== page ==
There was an atmosphere that made you feel you could turn a corner and suddenly find yourself in another time with people in strange clothes and speaking a completely different language.
We really enjoyed exploring the ruins
On our way to another part of town
Some beautifully carved stone

Definitely a place that sent a few delicious shivers up my spine!

An incredible fig tree had spread its branches through the ruins
We wandered away from this part of ancient Olympos

We wandered away from this overgrown and mystical part of ancient Olympos and found ourselves in a paddock full of glorious spring flowers including a mass of vibrant red poppies.

Just a few of the vibrant red poppies we found
Such an amazing vibrant colour against the white of the daisies

Soon we were amazed to find that we had entered another part of the city – just as intriguing but with a completely different atmosphere.

The other part of the city had a completely different atmosphere
There were the remains of some formerly magnificent buildings

Here were Roman temples, early Christian Churches and a Bishop’s palace.

This anteroom in the Roman Temple had obviously been used later by the Christians
It was amazing to see the remains of paint on the walls of the anreroom
Jonathan pointing out the remains of a delicate leaf pattern
There were more remains on the hill in the distance

All the buildings were in a poor state of repair but the presence of a large crane gave us hope that restoration work was in progress.

Some restoration work had been done
The size of these walls indicate the grandeur of the city 2,000 years ago
The impressive entrance to the Roman Temple

The remains of the Roman Temple, such as they were, still enabled us to imagine the grandeur of the front facade of the Roman temple. Built in the first half of the second Century AD, to honour Emperor Hadrian, the temple had an impressive facade made out of cut stone blocks.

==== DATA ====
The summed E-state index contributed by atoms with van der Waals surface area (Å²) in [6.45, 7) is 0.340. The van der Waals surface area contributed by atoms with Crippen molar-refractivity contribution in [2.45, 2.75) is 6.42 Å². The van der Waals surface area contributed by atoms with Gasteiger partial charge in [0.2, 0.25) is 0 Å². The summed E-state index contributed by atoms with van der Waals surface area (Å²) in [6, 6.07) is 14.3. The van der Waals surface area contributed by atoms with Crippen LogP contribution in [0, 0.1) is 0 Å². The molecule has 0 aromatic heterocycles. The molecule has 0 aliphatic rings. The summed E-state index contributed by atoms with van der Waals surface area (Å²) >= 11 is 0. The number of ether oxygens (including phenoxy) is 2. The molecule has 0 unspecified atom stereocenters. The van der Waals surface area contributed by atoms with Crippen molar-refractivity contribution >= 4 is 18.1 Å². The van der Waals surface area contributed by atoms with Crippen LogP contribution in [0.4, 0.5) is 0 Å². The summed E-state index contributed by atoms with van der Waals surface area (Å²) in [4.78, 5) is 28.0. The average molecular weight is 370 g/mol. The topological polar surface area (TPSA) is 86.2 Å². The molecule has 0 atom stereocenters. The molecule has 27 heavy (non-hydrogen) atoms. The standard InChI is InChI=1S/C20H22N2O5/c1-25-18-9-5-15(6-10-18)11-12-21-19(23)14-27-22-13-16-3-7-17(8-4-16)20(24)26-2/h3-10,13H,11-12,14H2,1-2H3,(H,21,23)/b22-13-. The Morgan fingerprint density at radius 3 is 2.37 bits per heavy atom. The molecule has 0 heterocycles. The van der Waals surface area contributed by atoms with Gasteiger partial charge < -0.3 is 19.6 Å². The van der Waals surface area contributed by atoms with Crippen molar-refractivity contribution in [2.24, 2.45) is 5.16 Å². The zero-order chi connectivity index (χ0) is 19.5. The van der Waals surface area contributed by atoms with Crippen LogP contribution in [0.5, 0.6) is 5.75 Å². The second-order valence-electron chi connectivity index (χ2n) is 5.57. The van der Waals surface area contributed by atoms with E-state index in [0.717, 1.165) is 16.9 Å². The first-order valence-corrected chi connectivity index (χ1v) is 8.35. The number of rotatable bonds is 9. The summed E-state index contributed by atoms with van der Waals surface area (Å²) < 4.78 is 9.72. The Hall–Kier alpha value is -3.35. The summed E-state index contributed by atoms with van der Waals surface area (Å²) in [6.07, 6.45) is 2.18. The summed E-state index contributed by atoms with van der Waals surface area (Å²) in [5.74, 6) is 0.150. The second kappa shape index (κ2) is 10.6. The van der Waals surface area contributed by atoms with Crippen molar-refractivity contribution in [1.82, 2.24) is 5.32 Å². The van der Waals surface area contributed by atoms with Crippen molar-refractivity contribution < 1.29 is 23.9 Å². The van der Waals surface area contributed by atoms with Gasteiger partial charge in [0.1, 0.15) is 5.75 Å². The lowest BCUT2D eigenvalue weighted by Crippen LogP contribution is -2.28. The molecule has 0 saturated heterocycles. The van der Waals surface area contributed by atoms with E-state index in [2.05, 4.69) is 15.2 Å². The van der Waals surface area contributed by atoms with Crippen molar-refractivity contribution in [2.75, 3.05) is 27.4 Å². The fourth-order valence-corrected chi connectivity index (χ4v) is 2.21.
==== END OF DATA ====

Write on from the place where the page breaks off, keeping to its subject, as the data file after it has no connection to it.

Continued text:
An artist’s impression of the temple facade
Using the artist’s impression we could visualise how the entrance must have looked
Jonathan showing how massive those blocks of stone were

After a lovely wander through the ruins we found a small restaurant open only for “takeaways” (due to Covid restrictions) but who allowed us to sit in their garden while they prepared some delicious gozleme for our lunch.

The cafe’s shady garden
Gozleme – delicious!
More buildings on the way back to the beach
This channel must have flooded once upon a time judging by the thickness of the wall

We arrived back to our respective boats and had a couple of hours of relaxation in the beautiful surroundings before a sumptuous roast dinner on Catabella.

We arrived back at our boats for some relaxation before dinner. S/V Catabella at anchor

We would have loved to stay longer and explore Olympos a little bit more and also try and find the Chimaera at the other end of the beach that we had motored to on our dinghies. The Chimaera consists of two outcrops of volcanic rock where escaping natural gas is permanently alight. Homer described this phenomenon as “a fire breathing monster part lion, part goat and part snake”. I really want to see that!

Alas, lockdown was starting at 6 pm and we had to get back in time to collect the dress, long pants and shorts I was having made by the local dressmaker from fabric I had picked up at the market for less than 10 Australia dollars.

Trying to explain what I wanted using Google translate! The Dressmaker’s son was trying to participate in an online class, poor thing.